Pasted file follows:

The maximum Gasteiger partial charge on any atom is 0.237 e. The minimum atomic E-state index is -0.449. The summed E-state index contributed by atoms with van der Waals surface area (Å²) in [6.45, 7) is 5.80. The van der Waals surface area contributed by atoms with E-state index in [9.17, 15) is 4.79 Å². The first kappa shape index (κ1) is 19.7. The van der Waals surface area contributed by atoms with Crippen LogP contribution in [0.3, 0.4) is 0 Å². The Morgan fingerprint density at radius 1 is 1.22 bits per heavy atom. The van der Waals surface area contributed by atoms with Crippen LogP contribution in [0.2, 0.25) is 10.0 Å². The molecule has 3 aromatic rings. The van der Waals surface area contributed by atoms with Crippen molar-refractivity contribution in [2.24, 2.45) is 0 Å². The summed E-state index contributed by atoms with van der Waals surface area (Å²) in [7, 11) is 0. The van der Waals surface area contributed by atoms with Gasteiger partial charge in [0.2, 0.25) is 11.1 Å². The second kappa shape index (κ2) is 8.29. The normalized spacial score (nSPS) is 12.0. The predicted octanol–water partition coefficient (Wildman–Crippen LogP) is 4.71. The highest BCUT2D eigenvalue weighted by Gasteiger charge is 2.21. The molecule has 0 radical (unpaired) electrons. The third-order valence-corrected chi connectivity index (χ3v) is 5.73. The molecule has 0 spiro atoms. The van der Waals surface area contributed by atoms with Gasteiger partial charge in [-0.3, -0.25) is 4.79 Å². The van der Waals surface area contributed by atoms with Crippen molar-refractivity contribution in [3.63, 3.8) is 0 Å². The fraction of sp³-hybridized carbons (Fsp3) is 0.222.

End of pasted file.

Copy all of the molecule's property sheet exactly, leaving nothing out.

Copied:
The maximum Gasteiger partial charge on any atom is 0.237 e. The minimum atomic E-state index is -0.449. The summed E-state index contributed by atoms with van der Waals surface area (Å²) in [6.45, 7) is 5.80. The van der Waals surface area contributed by atoms with E-state index in [9.17, 15) is 4.79 Å². The first kappa shape index (κ1) is 19.7. The van der Waals surface area contributed by atoms with Crippen LogP contribution in [0.3, 0.4) is 0 Å². The Morgan fingerprint density at radius 1 is 1.22 bits per heavy atom. The van der Waals surface area contributed by atoms with Crippen LogP contribution in [0.2, 0.25) is 10.0 Å². The molecule has 3 aromatic rings. The van der Waals surface area contributed by atoms with Crippen molar-refractivity contribution in [2.24, 2.45) is 0 Å². The summed E-state index contributed by atoms with van der Waals surface area (Å²) in [7, 11) is 0. The van der Waals surface area contributed by atoms with Gasteiger partial charge in [0.2, 0.25) is 11.1 Å². The second kappa shape index (κ2) is 8.29. The normalized spacial score (nSPS) is 12.0. The predicted octanol–water partition coefficient (Wildman–Crippen LogP) is 4.71. The highest BCUT2D eigenvalue weighted by Gasteiger charge is 2.21. The molecule has 0 radical (unpaired) electrons. The third-order valence-corrected chi connectivity index (χ3v) is 5.73. The molecule has 0 spiro atoms. The van der Waals surface area contributed by atoms with Gasteiger partial charge in [-0.3, -0.25) is 4.79 Å². The van der Waals surface area contributed by atoms with Crippen molar-refractivity contribution in [3.63, 3.8) is 0 Å². The fraction of sp³-hybridized carbons (Fsp3) is 0.222.